Army beat Navy. Anything’s possible. Sure, Donald Trump was there, and he shared the TV booth for a while, saying his usual nothings to Verne Lundquist and Gary Danielson.
I’m trying my best to respect the office in spite of the man who will soon occupy it. I still have friends who think it’s going to be great. I hope they’re right. I just don’t see how.
Oddly enough, this morning I think of an old song associated with the Democratic Party:
Every man a king / Every man a king / Oh, you can be a millionaire …
The Democrat was Huey Pierce Long, dictator of Louisiana. He died in 1935. The song requires some revision:
Oh, you can be a billionaire …
But I kid Il Duce. I better stop right there. How ’bout those Black Knights of the Hudson!
I’m writing a book contemporaneously. Is that a word? Yes, it is. Existing or occurring in the same period of time.
In other words, in the background of the next novel, Donald Trump is being elected president. He’s not a character. He’s just hovering. Looming over. Being there. Like Chauncy Gardiner.
I wrote the 26th chapter on Thursday and spent Friday trying to find a place to publish it, or to, at least, broaden the options. By the way, it’s still in progress. The first draft is now over 63,000 words with a target of at least 80,000. The first five novels averaged about 95,000. That’s probably about right.
On Saturday, I played my guitar, watched Army edge Navy and North Dakota State defeat South Dakota State, and followed Youngstown State defeating Wofford in double overtime on Twitter. I made a night-time run to McDonald’s for a large coffee because my machine died yesterday, and I ordered a new one on Amazon because I found a deal on one Consumer Reports recommends, and, as a result, I made another run to McDonald’s this morning, and it’s probably going to happen again tonight and in the morning, and until a small van appears in the front yard with a box, and this appointment is scheduled for tomorrow. Meanwhile, my fortune is being funneled into McDonald’s at a rate of $1.62 a pop.
Sales of the new novel, Cowboys Come Home, took a weekend jump, which is nice because my books usually take weekend dives. It’s about two Marines who come home to Texas at the end of World War II. Maybe the Army-Navy game helped. More likely, it’s because a good friend, Vince Pawless, has been spreading the word that the Janus in the book is a lot like the Gainesville, Texas, where he lives.
Vince bought a copy of Cowboys Come Home for his 93-year-old father, Mugg (it’s all I know him as), who is a veteran of World War II. Mugg read it in no time flat and sent a good review to me through his son, and it’s the best review ever. Mugg stormed the beaches at Normandy. Ennis Middlebrooks and Harry Byerly, the Marines I made up in the novel, served in the Pacific.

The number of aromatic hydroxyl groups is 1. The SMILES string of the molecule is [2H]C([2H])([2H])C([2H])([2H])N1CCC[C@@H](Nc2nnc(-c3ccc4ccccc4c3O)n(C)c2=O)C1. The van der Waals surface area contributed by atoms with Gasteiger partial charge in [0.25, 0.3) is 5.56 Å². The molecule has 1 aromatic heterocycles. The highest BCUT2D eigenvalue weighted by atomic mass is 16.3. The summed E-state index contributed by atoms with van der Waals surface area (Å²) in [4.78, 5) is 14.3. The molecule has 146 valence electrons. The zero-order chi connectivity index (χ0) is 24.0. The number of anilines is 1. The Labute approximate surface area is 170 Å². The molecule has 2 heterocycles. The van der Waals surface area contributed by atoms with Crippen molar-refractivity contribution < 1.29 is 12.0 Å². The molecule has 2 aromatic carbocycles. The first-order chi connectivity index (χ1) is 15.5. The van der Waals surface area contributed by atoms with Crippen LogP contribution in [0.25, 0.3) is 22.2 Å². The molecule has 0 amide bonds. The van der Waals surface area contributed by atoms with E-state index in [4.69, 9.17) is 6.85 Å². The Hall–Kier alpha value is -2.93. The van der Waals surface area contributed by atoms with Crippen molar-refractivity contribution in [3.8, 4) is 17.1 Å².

If you’ve read Cowboys Come Home, you can spread the word, too, though perhaps not as authentically as Mugg Pawless. You can write a paragraph or two in a customer review on Amazon or Goodreads. There’s still time to send a copy as a gift to a friend who might like it, or just tell that friend about it.
It’s possible you haven’t even read it yet yourself. You can go to Amazon and put it in your phone in five minutes, and it won’t cost nearly as much as the coffee I’ve purchased at McDonald’s and the local truck stop this weekend.
It’s $3.99 in Kindle version (yes, apps are available for all kinds of laptops, tablets, and iSomethings) and the softcover edition is $17.95.
If you’d like me to mail you a signed copy of Cowboys Come Home, or any of my other novels, you can find my address and instructions at montedutton.com. (montedutton.com/blog/merchandise)
I’ve written five novels and a collection of short stories. I’ve also written a number of books about sports, mostly about NASCAR. You can find most of them here.
Crazy of Natural Causes is on Amazon sale all month for $.99.
The Kindle versions of my books, where available, can be found above. Links below are to print editions.
My new novel is a western, Cowboys Come Home. Two World War II heroes come home from the Pacific to Texas.
I’ve written a crime novel about the corrosive effects of patronage and the rise and fall of a powerful politician and his dysfunctional family, Forgive Us Our Trespasses.
I’ve written about what happens to a football coach when he loses everything, Crazy of Natural Causes. It’s a fable of life’s absurdity.
I’ve written a tale of the Sixties in the South, centered on school integration and a high school football team, The Intangibles.
I’ve written a rollicking yarn about the feds trying to track down and manipulate a national hero who just happens to be a pot-smoking songwriter, The Audacity of Dope.
I’ve written a collection of 11 short stories, all derived from songs I wrote, Longer Songs.
Follow me on Twitter @montedutton, @hmdutton (about writing), and/or @wastedpilgrim (more opinionated and irreverent). I’m on Facebook (Monte.Dutton), Instagram (TUG50), and Google-Plus (MonteDuttonWriter).